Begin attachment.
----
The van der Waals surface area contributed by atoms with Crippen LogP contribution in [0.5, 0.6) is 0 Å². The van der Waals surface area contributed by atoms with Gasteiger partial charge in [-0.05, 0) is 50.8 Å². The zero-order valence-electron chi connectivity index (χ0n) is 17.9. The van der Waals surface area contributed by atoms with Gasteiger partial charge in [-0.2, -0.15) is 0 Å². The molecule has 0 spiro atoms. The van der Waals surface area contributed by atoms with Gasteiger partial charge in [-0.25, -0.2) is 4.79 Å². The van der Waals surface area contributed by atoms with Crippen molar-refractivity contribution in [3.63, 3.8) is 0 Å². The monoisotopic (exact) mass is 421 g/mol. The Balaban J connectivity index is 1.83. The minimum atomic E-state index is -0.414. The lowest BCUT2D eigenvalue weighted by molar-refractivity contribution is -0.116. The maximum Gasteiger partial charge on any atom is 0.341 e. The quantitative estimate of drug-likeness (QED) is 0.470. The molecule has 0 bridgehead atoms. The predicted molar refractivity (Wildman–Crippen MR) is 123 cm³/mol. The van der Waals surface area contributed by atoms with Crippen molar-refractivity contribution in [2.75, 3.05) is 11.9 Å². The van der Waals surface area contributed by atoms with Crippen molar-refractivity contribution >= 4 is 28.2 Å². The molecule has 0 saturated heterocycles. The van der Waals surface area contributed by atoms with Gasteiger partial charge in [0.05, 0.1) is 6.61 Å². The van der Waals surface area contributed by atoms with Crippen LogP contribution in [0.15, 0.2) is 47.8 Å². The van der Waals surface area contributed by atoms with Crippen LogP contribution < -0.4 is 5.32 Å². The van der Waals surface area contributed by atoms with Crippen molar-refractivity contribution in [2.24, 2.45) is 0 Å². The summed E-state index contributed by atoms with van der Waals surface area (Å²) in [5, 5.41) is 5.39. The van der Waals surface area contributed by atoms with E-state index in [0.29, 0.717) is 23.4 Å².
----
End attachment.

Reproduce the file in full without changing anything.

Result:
The van der Waals surface area contributed by atoms with Crippen LogP contribution in [0.5, 0.6) is 0 Å². The van der Waals surface area contributed by atoms with Gasteiger partial charge in [-0.05, 0) is 50.8 Å². The zero-order valence-electron chi connectivity index (χ0n) is 17.9. The van der Waals surface area contributed by atoms with Gasteiger partial charge in [-0.2, -0.15) is 0 Å². The molecule has 0 spiro atoms. The van der Waals surface area contributed by atoms with Gasteiger partial charge in [-0.25, -0.2) is 4.79 Å². The van der Waals surface area contributed by atoms with Crippen molar-refractivity contribution in [3.63, 3.8) is 0 Å². The monoisotopic (exact) mass is 421 g/mol. The Balaban J connectivity index is 1.83. The minimum atomic E-state index is -0.414. The lowest BCUT2D eigenvalue weighted by molar-refractivity contribution is -0.116. The maximum Gasteiger partial charge on any atom is 0.341 e. The quantitative estimate of drug-likeness (QED) is 0.470. The molecule has 0 bridgehead atoms. The predicted molar refractivity (Wildman–Crippen MR) is 123 cm³/mol. The van der Waals surface area contributed by atoms with Crippen molar-refractivity contribution in [2.75, 3.05) is 11.9 Å². The van der Waals surface area contributed by atoms with Crippen molar-refractivity contribution >= 4 is 28.2 Å². The molecule has 0 saturated heterocycles. The van der Waals surface area contributed by atoms with Gasteiger partial charge in [0.05, 0.1) is 6.61 Å². The van der Waals surface area contributed by atoms with Crippen LogP contribution in [0.15, 0.2) is 47.8 Å². The van der Waals surface area contributed by atoms with Crippen LogP contribution < -0.4 is 5.32 Å². The van der Waals surface area contributed by atoms with Crippen molar-refractivity contribution in [2.24, 2.45) is 0 Å². The summed E-state index contributed by atoms with van der Waals surface area (Å²) in [5, 5.41) is 5.39. The van der Waals surface area contributed by atoms with E-state index in [0.29, 0.717) is 23.4 Å².